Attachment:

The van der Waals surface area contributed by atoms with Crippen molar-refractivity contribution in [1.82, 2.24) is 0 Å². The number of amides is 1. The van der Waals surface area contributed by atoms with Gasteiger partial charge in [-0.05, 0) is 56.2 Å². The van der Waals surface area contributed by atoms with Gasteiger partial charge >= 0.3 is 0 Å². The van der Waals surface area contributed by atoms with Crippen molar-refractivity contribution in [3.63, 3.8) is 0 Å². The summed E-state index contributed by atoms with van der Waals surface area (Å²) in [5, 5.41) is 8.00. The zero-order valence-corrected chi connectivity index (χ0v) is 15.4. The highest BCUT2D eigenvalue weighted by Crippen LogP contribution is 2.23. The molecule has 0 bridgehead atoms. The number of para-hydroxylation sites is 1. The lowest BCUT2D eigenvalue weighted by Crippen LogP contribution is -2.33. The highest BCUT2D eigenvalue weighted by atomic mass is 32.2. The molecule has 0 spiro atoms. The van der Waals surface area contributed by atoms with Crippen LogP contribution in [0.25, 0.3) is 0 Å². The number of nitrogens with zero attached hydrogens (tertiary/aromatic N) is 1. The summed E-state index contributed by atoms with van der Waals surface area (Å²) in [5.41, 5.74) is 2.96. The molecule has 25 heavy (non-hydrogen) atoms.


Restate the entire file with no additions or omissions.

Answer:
The van der Waals surface area contributed by atoms with Crippen molar-refractivity contribution in [1.82, 2.24) is 0 Å². The number of amides is 1. The van der Waals surface area contributed by atoms with Gasteiger partial charge in [-0.05, 0) is 56.2 Å². The van der Waals surface area contributed by atoms with Gasteiger partial charge >= 0.3 is 0 Å². The van der Waals surface area contributed by atoms with Crippen molar-refractivity contribution in [3.63, 3.8) is 0 Å². The summed E-state index contributed by atoms with van der Waals surface area (Å²) in [5, 5.41) is 8.00. The zero-order valence-corrected chi connectivity index (χ0v) is 15.4. The highest BCUT2D eigenvalue weighted by Crippen LogP contribution is 2.23. The molecule has 0 bridgehead atoms. The number of para-hydroxylation sites is 1. The lowest BCUT2D eigenvalue weighted by Crippen LogP contribution is -2.33. The highest BCUT2D eigenvalue weighted by atomic mass is 32.2. The molecule has 0 spiro atoms. The van der Waals surface area contributed by atoms with Crippen LogP contribution in [0.25, 0.3) is 0 Å². The number of nitrogens with zero attached hydrogens (tertiary/aromatic N) is 1. The summed E-state index contributed by atoms with van der Waals surface area (Å²) in [5.41, 5.74) is 2.96. The molecule has 25 heavy (non-hydrogen) atoms.